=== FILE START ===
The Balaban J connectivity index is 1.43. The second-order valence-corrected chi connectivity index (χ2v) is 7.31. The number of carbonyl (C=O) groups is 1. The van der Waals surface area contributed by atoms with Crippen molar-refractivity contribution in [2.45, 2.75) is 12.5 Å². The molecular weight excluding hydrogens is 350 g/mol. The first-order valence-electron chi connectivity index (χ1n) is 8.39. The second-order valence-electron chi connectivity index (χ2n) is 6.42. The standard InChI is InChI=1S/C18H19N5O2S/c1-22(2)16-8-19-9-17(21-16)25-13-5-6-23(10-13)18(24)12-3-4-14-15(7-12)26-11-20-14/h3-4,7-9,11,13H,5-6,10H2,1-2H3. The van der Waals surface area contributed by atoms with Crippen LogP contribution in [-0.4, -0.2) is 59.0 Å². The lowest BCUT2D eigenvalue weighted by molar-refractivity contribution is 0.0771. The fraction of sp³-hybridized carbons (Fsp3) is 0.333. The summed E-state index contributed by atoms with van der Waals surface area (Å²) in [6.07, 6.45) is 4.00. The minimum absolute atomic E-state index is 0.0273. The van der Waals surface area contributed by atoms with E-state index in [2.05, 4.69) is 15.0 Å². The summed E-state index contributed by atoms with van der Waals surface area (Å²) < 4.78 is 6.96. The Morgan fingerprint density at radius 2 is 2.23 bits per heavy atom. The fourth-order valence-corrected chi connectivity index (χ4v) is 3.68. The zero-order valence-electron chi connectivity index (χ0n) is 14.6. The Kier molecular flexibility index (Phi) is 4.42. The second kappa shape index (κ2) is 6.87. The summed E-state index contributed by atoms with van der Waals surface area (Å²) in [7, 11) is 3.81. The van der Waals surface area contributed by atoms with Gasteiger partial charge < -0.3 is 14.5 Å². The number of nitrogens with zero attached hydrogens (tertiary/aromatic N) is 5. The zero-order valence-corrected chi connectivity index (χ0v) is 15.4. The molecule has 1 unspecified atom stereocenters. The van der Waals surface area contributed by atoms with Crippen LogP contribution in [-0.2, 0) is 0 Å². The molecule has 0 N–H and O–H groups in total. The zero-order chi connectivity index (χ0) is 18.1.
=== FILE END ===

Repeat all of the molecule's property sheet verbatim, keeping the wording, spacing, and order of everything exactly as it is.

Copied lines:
The Balaban J connectivity index is 1.43. The second-order valence-corrected chi connectivity index (χ2v) is 7.31. The number of carbonyl (C=O) groups is 1. The van der Waals surface area contributed by atoms with Crippen molar-refractivity contribution in [2.45, 2.75) is 12.5 Å². The molecular weight excluding hydrogens is 350 g/mol. The first-order valence-electron chi connectivity index (χ1n) is 8.39. The second-order valence-electron chi connectivity index (χ2n) is 6.42. The standard InChI is InChI=1S/C18H19N5O2S/c1-22(2)16-8-19-9-17(21-16)25-13-5-6-23(10-13)18(24)12-3-4-14-15(7-12)26-11-20-14/h3-4,7-9,11,13H,5-6,10H2,1-2H3. The van der Waals surface area contributed by atoms with Crippen LogP contribution in [-0.4, -0.2) is 59.0 Å². The lowest BCUT2D eigenvalue weighted by molar-refractivity contribution is 0.0771. The fraction of sp³-hybridized carbons (Fsp3) is 0.333. The summed E-state index contributed by atoms with van der Waals surface area (Å²) in [6.07, 6.45) is 4.00. The minimum absolute atomic E-state index is 0.0273. The van der Waals surface area contributed by atoms with E-state index in [2.05, 4.69) is 15.0 Å². The summed E-state index contributed by atoms with van der Waals surface area (Å²) < 4.78 is 6.96. The Morgan fingerprint density at radius 2 is 2.23 bits per heavy atom. The fourth-order valence-corrected chi connectivity index (χ4v) is 3.68. The zero-order valence-electron chi connectivity index (χ0n) is 14.6. The Kier molecular flexibility index (Phi) is 4.42. The second kappa shape index (κ2) is 6.87. The summed E-state index contributed by atoms with van der Waals surface area (Å²) in [7, 11) is 3.81. The van der Waals surface area contributed by atoms with Gasteiger partial charge < -0.3 is 14.5 Å². The number of nitrogens with zero attached hydrogens (tertiary/aromatic N) is 5. The zero-order valence-corrected chi connectivity index (χ0v) is 15.4. The molecule has 1 unspecified atom stereocenters. The van der Waals surface area contributed by atoms with Crippen LogP contribution in [-0.2, 0) is 0 Å². The molecule has 0 N–H and O–H groups in total. The zero-order chi connectivity index (χ0) is 18.1.